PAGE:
Pedro Martinez is on both the BBWAA and IBWAA Hall of Fame ballots for the first time. (Getty Images)
Tomorrow is the big day for the Hall of Fame class of 2015, as the Baseball Writers’ Association of America will announce its election results at 11 a.m. on MLB Network.
A candidate must be named on 75 percent of ballots to gain induction, as usual. Randy Johnson, Pedro Martinez, Mike Piazza, John Smoltz, Craig Biggio, Jeff Bagwell, Tim Raines are the most prominent names in the spotlight this year. Dodgers manager Don Mattingly is on the ballot for the final time as a player. Dodgers hitting coach Mark McGwire, remarkably, might be on the ballot for the final time as well if he isn’t named on 5 percent of the ballots.
The website BaseballThinkFactory.com is tabulating the results of BBWAA votes as they are made public on the internet. Not all votes will be made public on the internet.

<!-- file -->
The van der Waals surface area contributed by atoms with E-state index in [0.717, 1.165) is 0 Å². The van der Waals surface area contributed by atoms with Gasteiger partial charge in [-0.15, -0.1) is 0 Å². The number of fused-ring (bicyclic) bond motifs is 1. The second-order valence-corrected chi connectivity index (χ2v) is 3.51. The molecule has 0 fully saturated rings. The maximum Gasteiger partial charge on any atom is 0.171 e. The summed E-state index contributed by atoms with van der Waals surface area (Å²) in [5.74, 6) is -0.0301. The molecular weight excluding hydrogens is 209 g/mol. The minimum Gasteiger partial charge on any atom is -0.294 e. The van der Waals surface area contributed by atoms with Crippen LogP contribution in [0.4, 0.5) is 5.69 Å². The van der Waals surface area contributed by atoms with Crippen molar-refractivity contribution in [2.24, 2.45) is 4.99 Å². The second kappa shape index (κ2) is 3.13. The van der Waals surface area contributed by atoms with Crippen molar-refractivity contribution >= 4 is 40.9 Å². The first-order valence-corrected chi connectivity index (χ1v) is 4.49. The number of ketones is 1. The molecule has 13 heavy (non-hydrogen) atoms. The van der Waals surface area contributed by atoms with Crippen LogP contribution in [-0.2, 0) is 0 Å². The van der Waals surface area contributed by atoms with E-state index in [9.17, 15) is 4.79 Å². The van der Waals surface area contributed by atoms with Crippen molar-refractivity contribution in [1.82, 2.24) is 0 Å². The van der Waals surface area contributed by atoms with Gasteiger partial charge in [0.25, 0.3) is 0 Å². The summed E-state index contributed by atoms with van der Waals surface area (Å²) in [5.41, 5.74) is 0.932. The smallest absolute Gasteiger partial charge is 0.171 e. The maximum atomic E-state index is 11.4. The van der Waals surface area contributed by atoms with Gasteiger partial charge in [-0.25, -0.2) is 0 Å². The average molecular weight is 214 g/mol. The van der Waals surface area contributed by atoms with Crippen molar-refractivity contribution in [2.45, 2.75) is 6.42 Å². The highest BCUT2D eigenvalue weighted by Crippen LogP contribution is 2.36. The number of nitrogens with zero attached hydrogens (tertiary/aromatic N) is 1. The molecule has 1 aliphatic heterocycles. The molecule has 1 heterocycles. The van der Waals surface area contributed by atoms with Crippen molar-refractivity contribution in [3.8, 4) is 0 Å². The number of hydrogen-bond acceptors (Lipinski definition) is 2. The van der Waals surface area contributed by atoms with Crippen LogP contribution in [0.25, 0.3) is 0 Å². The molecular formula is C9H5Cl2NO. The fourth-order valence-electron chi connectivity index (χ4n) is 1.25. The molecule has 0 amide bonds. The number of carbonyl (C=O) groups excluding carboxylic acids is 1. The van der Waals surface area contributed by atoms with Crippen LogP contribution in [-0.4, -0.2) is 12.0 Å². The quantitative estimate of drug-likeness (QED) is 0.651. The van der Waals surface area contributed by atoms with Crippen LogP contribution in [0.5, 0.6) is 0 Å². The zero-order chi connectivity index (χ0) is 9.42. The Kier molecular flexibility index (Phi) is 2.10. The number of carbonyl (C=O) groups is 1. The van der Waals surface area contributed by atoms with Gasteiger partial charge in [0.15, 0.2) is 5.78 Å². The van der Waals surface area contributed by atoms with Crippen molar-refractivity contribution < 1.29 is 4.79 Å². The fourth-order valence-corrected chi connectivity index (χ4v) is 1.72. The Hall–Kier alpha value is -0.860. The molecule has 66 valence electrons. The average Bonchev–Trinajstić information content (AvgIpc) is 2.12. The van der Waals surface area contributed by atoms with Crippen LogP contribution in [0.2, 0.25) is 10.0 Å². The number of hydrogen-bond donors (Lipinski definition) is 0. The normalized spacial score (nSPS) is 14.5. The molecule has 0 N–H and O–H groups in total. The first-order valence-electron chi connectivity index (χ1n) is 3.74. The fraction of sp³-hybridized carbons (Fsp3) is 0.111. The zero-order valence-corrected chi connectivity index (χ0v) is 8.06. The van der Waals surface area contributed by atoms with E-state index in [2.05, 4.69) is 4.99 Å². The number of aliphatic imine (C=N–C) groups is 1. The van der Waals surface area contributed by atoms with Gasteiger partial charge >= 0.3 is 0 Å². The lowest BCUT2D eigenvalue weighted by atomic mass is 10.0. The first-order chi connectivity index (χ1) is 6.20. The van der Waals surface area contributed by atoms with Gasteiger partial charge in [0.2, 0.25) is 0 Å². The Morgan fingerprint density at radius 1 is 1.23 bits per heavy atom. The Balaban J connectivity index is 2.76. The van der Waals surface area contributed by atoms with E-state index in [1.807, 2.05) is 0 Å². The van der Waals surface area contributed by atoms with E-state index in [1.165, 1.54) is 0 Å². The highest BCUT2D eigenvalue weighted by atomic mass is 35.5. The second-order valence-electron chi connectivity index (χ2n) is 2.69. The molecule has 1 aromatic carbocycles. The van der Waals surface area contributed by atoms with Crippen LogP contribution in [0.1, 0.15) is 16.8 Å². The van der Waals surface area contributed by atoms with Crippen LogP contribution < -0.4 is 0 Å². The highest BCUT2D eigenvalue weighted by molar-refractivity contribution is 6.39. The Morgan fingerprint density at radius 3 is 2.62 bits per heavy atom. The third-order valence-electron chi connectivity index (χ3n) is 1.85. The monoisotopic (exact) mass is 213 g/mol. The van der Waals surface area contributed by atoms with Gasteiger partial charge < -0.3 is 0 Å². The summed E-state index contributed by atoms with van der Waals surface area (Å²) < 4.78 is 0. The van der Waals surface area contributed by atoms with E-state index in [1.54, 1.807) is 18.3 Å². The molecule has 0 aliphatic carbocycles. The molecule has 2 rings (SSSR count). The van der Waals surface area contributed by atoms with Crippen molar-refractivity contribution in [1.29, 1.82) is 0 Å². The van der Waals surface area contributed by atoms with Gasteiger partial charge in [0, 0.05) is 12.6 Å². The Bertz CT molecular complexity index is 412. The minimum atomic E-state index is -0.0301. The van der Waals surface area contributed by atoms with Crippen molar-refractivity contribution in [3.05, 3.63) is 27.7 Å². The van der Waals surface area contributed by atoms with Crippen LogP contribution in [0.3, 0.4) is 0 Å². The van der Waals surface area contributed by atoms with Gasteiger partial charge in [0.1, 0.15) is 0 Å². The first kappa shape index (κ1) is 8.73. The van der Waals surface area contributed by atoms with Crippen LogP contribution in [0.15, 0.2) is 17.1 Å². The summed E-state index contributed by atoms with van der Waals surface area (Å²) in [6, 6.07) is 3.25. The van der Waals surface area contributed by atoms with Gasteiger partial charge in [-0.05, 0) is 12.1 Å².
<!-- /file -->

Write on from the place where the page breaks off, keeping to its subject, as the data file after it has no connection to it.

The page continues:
I did not receive a BBWAA ballot, since I don’t have the necessary 10 years’ experience required to vote in the Hall of Fame election.
I did, however, cast a ballot in the Internet Baseball Writers Association of America Hall of Fame election. Those results will also be announced tomorrow. The IBWAA, founded in 2009, has several members (like myself) who belong to the BBWAA as well. A few even cast ballots in both Hall of Fame elections.
Louis Riley Mattingly and Vin Scully will have something to talk about someday … when Louis can talk.
On Saturday, Dodgers manager Don Mattingly and his wife Lori welcomed Louis into the world. Saturday was Scully’s 87th birthday.
Mattingly has four children, all sons. Louis Riley is eligible to be drafted in 2032. Logan White is already keeping an eye out.
Mark Topkin, the Tampa Bay Times’ beat writer, has the story on the stunning departure of Joe Maddon today. Read it for yourself, but the possibility of Maddon managing the Dodgers only seems stronger by the end of the piece.
As we noted earlier, Dodgers president of baseball operations Andrew Friedman said that Don Mattingly “will be our manager next season.” It was a statement Friedman had to make, if only to put Matingly at ease. But if Mattingly had a short leash for failure before Maddon opted out of his contract, where does that leave him now?
Moreover, what if something changes? Say Friedman (and/or the new general manager, whoever he is) decides he wants to fire Mattingly and hire Maddon. Can they possibly do so without giving the appearance of impropriety?